Thermal conductivity and dielectric properties of a TiO2-based electrical insulator for use with high temperature superconductor-based magnets

S. A. Ishmael, M. Slomski, H. Luo, M. White, A. Hunt, N. Mandzy, J. F. Muth, R. Nesbit, T. Paskova, W. Straka, Justin Schwartz

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Quench protection is a remaining challenge impeding the implementation of high temperature superconductor (HTS)-based magnet applications. This is due primarily to the slow normal zone propagation velocity (NZPV) observed in Bi2Sr2CaCu2OX (Bi2212) and (RE)Ba2Cu3O7-x (REBCO) systems. Recent computational and experimental findings reveal significant improvements in turn-to-turn NZPV, resulting in a magnet that is more stable and easier to protect through three-dimensional normal zone growth (Phillips M 2009; Ishmael S et al 2013 IEEE Trans. Appl. Supercond. 23 7201311). These improvements are achieved by replacing conventional insulation materials, such as Kapton and mullite braid, with a thin, thermally conducting, electrically-insulating ceramic oxide coating. This paper reports on the temperature-dependent thermal properties, electrical breakdown limits and microstructural characteristics of a titanium oxide (TiO2) insulation and a doped-TiO2-based proprietary insulation (doped-TiO2) shown previously to enhance quench behavior (Ishmael S et al 2013 IEEE Trans. Appl. Supercond. 23 7201311). Breakdown voltages at 77 K ranging from ∼1.5 kV to over 5 kV are reported. At 4.2 K, the TiO2 increases the thermal conductivity of polyimide by about a factor of 10. With the addition of a dopant, thermal conductivity is increased by an additional 13%, and a high temperature heat treatment increases it by nearly an additional 100%. Similar increases are observed at 77 K and room temperature. These results are understood in the context of the various microstructures observed.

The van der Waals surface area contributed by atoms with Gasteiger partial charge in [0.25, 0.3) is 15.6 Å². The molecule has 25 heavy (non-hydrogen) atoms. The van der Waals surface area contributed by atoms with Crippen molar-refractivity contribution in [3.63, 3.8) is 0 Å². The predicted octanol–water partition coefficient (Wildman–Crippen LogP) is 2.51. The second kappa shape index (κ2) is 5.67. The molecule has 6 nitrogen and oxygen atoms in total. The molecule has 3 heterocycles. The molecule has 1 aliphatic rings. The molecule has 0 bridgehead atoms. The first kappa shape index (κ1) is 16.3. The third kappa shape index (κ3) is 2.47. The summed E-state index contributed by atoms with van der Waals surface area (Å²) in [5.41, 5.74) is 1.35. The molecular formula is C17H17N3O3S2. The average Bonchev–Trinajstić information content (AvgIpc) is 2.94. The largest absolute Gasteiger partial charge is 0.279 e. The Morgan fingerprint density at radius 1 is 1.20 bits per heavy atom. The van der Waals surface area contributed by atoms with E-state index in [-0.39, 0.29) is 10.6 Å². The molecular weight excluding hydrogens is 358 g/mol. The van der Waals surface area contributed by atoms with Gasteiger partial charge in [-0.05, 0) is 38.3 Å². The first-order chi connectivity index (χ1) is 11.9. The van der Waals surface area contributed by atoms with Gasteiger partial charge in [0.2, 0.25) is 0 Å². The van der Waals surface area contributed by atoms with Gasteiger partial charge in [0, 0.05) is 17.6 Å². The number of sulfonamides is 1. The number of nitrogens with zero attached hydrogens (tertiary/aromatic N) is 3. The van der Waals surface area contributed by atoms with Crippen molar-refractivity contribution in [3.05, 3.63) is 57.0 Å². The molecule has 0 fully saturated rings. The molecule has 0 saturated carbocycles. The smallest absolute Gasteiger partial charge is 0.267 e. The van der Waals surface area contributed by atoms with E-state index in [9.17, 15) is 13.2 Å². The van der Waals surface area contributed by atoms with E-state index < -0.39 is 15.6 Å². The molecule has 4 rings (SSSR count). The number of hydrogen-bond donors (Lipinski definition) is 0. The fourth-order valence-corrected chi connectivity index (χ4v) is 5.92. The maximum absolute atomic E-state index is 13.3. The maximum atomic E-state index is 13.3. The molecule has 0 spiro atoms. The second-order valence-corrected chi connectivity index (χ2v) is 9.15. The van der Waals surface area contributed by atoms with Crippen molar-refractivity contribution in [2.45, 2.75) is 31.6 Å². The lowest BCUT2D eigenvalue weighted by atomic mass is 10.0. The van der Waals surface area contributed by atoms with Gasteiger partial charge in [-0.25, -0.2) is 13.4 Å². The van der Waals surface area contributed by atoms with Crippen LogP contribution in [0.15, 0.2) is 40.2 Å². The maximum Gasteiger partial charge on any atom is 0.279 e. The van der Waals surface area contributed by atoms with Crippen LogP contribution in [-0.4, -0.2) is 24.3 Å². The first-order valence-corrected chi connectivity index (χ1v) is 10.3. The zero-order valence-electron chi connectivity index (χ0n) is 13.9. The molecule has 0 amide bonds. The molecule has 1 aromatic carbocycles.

Original languageEnglish (US)
Article number095018
JournalSuperconductor Science and Technology
Issue number9
Publication statusPublished - Sep 1 2014


All Science Journal Classification (ASJC) codes

  • Ceramics and Composites
  • Condensed Matter Physics
  • Metals and Alloys
  • Electrical and Electronic Engineering
  • Materials Chemistry

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